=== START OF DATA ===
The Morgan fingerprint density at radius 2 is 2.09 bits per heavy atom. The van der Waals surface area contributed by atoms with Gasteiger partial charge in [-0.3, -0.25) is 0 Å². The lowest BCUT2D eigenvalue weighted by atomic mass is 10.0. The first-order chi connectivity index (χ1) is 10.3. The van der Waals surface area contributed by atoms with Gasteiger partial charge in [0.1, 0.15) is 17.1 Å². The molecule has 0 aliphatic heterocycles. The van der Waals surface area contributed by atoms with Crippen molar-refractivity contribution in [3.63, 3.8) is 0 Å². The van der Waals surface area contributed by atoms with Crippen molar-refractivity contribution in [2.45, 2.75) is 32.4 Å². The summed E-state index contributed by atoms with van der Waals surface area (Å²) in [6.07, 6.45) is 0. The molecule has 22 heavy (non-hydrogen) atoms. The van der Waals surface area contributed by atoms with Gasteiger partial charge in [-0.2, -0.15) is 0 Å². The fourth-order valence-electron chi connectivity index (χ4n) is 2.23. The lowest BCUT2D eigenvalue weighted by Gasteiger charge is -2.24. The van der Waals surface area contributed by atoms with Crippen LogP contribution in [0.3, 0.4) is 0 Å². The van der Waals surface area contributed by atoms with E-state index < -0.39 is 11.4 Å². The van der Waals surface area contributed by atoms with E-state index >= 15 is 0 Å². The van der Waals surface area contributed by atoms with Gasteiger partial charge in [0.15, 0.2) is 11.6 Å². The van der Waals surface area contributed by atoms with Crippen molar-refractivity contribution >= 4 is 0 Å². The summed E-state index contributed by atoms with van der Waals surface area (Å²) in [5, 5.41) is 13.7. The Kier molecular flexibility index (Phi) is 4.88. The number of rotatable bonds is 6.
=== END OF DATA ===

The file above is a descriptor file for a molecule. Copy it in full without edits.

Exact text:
The Morgan fingerprint density at radius 2 is 2.09 bits per heavy atom. The van der Waals surface area contributed by atoms with Gasteiger partial charge in [-0.3, -0.25) is 0 Å². The lowest BCUT2D eigenvalue weighted by atomic mass is 10.0. The first-order chi connectivity index (χ1) is 10.3. The van der Waals surface area contributed by atoms with Gasteiger partial charge in [0.1, 0.15) is 17.1 Å². The molecule has 0 aliphatic heterocycles. The van der Waals surface area contributed by atoms with Crippen molar-refractivity contribution in [3.63, 3.8) is 0 Å². The van der Waals surface area contributed by atoms with Crippen molar-refractivity contribution in [2.45, 2.75) is 32.4 Å². The summed E-state index contributed by atoms with van der Waals surface area (Å²) in [6.07, 6.45) is 0. The molecule has 22 heavy (non-hydrogen) atoms. The van der Waals surface area contributed by atoms with Gasteiger partial charge in [-0.2, -0.15) is 0 Å². The fourth-order valence-electron chi connectivity index (χ4n) is 2.23. The lowest BCUT2D eigenvalue weighted by Gasteiger charge is -2.24. The van der Waals surface area contributed by atoms with Crippen LogP contribution in [0.3, 0.4) is 0 Å². The van der Waals surface area contributed by atoms with E-state index < -0.39 is 11.4 Å². The van der Waals surface area contributed by atoms with E-state index >= 15 is 0 Å². The van der Waals surface area contributed by atoms with Gasteiger partial charge in [0.15, 0.2) is 11.6 Å². The van der Waals surface area contributed by atoms with Crippen molar-refractivity contribution >= 4 is 0 Å². The summed E-state index contributed by atoms with van der Waals surface area (Å²) in [5, 5.41) is 13.7. The Kier molecular flexibility index (Phi) is 4.88. The number of rotatable bonds is 6.